Expatriation Tax Definition

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Expatriation Tax Definition

What Is an Expatriation Tax?

An expatriation tax is a government cost levied on people who renounce their citizenship, generally depending on the value of their property. In the United States, the expatriation tax provisions of the Internal Revenue Code (IRC) Sections 877 and 877A apply to U.S. citizens who give up their citizenship and long-term residents who relinquish their U.S. resident status for federal tax reasons. Different regulations apply depending on when a person was expelled.

Key Takeaways

  • An expatriation tax is a government cost levied on people who renounce their citizenship, generally depending on the value of their property.
  • In the United States, the expatriation tax provisions of the Internal Revenue Code (IRC) Sections 877 and 877A apply to U.S. citizens who give up their citizenship and long-term residents who relinquish their U.S. resident status for federal tax reasons.
  • Expatriation tax regulations in the United States apply to individuals who moved overseas permanently on or after June 17, 2008.

Understanding the Expatriation Tax

Expatriation tax regulations in the United States apply to individuals who moved overseas permanently on or after June 17, 2008. These laws apply to anybody who expatriates with a net worth of more than $2 million, fails to verify that they have complied with US tax law for the five years before their expatriation, or has an annual net income tax of more than a specific amount for the five previous years. This figure fluctuates dependent on inflation, but it was $171,000 in 2020.

Expatriation taxes are not widely used over the globe. Only the United States and Eritrea levy income taxes on residents who relocate overseas. Some other nations, such as Canada, levy a departure tax on persons who emigrate to other countries, which is distinct from an expatriation tax.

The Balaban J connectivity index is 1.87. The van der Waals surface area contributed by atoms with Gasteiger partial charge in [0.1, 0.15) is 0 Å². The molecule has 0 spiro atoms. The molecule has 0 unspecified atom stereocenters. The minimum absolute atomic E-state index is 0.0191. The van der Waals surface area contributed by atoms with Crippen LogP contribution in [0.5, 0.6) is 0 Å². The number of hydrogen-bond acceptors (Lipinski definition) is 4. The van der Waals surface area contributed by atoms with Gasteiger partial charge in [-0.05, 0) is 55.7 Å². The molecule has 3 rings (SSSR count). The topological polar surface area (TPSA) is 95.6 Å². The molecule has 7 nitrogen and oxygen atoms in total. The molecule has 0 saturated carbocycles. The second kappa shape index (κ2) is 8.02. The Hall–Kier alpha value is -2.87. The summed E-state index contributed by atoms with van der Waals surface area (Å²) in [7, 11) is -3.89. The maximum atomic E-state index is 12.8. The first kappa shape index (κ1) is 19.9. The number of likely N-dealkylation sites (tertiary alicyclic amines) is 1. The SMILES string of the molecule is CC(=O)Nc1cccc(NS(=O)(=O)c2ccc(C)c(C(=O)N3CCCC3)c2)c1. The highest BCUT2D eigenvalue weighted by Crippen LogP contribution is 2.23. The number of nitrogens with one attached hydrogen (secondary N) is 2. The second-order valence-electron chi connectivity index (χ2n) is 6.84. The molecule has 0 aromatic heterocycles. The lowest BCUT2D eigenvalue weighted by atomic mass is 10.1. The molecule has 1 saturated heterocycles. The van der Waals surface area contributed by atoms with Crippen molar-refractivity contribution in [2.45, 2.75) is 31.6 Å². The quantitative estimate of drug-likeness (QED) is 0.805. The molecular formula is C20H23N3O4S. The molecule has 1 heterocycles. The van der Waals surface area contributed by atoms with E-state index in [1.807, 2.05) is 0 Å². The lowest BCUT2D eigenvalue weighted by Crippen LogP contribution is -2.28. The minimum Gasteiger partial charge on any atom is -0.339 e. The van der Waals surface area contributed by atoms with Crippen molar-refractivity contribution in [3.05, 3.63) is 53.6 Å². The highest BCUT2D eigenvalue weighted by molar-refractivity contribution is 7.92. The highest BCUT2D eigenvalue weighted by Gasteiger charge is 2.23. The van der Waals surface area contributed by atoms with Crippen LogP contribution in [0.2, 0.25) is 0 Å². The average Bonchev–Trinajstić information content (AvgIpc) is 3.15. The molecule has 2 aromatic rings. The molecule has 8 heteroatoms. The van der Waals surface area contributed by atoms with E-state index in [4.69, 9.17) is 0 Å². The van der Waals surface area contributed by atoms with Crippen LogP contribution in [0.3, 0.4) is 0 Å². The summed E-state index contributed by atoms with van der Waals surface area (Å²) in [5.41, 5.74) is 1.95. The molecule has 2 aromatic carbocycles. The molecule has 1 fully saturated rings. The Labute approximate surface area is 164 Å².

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The value of an individual taxpayer’s property on the day of their expatriation is used to calculate the expatriation tax in the United States. The IRS considers the fair-market value of taxpayers’ property as if the taxpayers liquidated their assets and sold all of their property on this day. A net gain under the tax is the difference between the fair market value and what a single taxpayer paid for a property. Similarly, any losses are calculated using the same way. Any gain exceeding $737,000 (2020 maximum), which is updated for inflation on a regular basis, is taxable.

Because many expatriates do so to dodge tax regulations affecting their assets, the IRS imposes harsher tax consequences on expatriates. Individuals who demonstrate to the Secretary of the Treasury that their motivation for expatriation is not to dodge taxes, such as a dual citizen deciding to make another nation their permanent home, are exempt from the expatriation tax.

The IRS continues to penalize anybody who fails to submit an expatriation paperwork on time. Form 8854 must be completed by covered expatriates. People who do not submit this form as required are in violation and might face a $10,000 penalty, according to the IRS.

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